One woman was pronounced dead and two other women injured after a car crash during the solar eclipse on Monday in Kentucky.

The incident occurred in the afternoon in Leslie County on Sycamore Street near Primary Care in Hyden, according to local media. In her 2001 Lincoln LS, driver Alyssa Noble, 38, crossed the center line, struck a utility pole and then hit two women on the sidewalk. According to NBC News, one of the women, 23-year-old Mackenzie P. Hays suffered fatal injuries and died on the spot. The other, 41-year-old Rhonda Belcher, was airlifted to the Univerity of Kentucky Hospital. Noble, on the other hand, was taken to Holston-Valley Medical Center in Kingsport, Tennessee, officials said.

“It isn’t clear at this time what led to her crashing,” state police Capt. Jennifer Sandlin told NBC News in an email. “The cause is still under investigation” by the Kentucky State Police.”

According to WKYT-TV, Hays and Belcher worked at Primary Care Centers and were on their lunch break when the incident occurred.

“A tragic accident occurred today involving our Primary Care Centers family. Officials are investigating the accident,” Barry Martin, the CEO of Primary Care Centers of Eastern Kentucky said in a statement. “We are asking that everyone keep all of those involved in your prayers and be respectful of their privacy.”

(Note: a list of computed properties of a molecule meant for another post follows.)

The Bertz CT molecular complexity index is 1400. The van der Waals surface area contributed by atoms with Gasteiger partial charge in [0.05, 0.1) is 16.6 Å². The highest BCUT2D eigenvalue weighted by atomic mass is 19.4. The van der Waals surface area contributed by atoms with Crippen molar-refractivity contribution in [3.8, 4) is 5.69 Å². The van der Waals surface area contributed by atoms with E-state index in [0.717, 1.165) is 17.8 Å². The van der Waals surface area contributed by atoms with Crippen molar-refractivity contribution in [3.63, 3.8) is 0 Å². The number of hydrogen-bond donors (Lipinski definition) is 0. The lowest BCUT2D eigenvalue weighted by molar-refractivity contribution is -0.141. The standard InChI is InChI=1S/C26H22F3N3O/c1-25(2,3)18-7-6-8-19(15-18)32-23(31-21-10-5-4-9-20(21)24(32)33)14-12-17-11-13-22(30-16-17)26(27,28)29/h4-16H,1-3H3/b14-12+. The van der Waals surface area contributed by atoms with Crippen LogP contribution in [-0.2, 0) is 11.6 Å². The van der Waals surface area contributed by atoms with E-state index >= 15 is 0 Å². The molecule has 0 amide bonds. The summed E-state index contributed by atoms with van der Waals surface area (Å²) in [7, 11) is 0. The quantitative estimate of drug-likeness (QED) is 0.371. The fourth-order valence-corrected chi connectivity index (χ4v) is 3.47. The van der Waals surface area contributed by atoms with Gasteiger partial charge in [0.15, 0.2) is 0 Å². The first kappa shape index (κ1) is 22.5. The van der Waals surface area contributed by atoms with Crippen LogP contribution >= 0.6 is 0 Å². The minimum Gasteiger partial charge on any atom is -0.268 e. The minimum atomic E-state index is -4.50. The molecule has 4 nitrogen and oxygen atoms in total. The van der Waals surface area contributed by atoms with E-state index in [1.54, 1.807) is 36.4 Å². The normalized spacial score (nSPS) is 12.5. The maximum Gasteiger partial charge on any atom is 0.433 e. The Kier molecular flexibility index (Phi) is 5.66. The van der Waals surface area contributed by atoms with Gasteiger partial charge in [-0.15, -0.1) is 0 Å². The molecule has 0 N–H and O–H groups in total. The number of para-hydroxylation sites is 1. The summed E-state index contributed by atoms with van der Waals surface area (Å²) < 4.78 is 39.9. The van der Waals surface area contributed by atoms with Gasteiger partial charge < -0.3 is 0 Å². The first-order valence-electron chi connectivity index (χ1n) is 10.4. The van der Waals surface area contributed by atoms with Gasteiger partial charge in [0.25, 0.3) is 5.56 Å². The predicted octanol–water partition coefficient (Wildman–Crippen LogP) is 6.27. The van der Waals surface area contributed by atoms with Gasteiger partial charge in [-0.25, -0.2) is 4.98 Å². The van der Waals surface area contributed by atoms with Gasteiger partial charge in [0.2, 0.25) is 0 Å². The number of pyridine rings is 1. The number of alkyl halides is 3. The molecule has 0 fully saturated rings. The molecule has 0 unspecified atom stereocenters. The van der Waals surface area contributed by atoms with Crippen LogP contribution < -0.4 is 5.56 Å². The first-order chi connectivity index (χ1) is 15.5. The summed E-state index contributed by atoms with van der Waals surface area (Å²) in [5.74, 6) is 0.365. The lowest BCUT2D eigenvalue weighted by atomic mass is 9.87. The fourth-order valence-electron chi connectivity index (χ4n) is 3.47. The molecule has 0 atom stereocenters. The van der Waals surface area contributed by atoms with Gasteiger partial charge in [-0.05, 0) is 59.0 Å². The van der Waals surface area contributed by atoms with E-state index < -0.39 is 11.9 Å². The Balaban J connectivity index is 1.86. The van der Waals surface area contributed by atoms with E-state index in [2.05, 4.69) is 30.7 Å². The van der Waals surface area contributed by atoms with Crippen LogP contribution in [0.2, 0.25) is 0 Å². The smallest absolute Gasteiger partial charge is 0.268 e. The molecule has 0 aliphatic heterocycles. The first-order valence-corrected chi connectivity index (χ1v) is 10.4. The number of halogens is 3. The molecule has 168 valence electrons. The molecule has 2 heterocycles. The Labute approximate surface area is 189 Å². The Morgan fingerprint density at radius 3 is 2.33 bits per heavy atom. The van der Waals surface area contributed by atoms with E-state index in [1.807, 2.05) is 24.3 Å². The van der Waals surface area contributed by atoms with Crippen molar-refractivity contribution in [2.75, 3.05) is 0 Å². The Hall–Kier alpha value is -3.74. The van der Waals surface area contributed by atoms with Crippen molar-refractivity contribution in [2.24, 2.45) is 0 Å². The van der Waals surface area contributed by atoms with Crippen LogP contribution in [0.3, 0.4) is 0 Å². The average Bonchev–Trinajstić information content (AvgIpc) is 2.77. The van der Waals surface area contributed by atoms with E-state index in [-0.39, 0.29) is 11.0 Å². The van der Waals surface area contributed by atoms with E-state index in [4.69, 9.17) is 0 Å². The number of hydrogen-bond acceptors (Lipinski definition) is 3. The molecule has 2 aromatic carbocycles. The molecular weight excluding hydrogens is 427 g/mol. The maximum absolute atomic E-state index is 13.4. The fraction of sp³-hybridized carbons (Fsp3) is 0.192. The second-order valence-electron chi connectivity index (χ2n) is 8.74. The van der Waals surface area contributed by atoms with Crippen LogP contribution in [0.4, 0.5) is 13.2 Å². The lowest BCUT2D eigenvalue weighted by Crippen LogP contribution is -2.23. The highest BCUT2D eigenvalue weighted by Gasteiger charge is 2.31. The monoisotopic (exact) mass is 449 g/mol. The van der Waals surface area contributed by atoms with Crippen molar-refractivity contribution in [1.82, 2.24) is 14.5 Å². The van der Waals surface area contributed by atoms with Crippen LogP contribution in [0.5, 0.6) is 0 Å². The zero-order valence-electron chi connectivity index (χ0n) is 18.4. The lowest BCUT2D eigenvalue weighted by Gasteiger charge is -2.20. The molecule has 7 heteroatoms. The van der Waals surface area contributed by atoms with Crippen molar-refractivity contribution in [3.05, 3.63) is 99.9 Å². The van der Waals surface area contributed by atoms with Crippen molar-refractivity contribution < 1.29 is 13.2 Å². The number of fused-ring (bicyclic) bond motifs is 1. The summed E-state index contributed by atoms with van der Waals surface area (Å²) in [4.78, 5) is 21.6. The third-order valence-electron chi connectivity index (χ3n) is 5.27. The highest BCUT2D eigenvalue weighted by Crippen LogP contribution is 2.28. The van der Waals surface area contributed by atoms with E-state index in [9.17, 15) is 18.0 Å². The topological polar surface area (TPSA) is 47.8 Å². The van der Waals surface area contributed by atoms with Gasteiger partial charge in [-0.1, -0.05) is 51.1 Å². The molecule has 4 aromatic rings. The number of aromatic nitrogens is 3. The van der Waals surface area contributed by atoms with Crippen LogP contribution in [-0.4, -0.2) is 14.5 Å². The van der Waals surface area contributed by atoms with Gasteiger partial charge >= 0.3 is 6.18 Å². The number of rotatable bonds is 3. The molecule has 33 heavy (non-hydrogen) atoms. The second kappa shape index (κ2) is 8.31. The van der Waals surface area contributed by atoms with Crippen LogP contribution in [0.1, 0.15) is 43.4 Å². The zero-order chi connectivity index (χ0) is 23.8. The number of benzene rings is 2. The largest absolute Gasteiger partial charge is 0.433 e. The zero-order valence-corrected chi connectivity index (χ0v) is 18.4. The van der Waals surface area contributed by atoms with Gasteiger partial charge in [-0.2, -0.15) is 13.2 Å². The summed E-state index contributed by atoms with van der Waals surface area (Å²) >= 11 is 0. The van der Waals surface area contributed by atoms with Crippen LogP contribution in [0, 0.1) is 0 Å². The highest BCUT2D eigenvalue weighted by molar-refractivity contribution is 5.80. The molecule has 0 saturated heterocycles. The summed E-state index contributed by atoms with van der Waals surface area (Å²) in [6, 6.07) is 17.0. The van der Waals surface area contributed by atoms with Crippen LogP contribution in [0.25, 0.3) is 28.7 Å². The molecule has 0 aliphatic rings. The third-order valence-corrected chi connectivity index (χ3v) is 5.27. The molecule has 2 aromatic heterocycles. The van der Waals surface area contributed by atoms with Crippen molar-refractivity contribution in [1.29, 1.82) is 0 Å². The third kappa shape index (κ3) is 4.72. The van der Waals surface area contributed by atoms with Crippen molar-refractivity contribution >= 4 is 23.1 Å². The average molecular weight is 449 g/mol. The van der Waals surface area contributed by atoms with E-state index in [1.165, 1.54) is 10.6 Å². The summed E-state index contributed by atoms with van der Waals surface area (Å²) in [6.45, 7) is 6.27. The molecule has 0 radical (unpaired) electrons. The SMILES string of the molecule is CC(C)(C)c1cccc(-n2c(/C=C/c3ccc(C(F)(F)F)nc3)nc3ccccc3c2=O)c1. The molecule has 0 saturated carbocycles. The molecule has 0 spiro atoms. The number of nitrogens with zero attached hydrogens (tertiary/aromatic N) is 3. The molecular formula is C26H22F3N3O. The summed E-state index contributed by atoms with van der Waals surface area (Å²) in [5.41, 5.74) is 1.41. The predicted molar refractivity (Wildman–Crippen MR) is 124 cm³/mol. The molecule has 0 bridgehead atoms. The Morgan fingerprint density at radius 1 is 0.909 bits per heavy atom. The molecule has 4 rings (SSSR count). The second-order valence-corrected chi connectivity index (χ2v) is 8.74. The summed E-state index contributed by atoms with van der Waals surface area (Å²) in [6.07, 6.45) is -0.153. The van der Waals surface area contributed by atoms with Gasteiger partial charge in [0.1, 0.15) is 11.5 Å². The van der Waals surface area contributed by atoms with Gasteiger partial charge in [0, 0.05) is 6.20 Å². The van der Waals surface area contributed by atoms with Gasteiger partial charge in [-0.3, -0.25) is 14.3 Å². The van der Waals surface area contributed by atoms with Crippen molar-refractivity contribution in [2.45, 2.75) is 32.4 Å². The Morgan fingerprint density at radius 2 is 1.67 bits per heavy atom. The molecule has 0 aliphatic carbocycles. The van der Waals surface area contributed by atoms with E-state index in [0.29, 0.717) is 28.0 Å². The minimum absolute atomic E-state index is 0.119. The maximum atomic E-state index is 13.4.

This car crash was not the only unfortunate one to take place on Monday. An 18-year-old hiker fell 20 feet down a cliff around noon, just an hour before the eclipse reached totality in Southern Illinois. However, he was airlifted to a nearby hospital and is expected to live.

As a result of Monday’s solar eclipse event, emergency physicians were prepared to receive a temporary influx of emergency visits across the country, especially in areas that were in the direct path of the eclipse.

“I suspect there will be an increase in patient traffic to ERs, especially in the areas expecting a large influx of eclipse watchers,” Becky Parker, MD, FACEP, president of the American College of Emergency Physicians, said in a statement. “When a population surges, even temporarily, ER visits tend to rise. Anything out of the ordinary that shakes up a regular routine, like this eclipse, or daylight savings, can lead to more vehicle accidents. Be mindful of that.”

Featured Image via Wikimedia Commons

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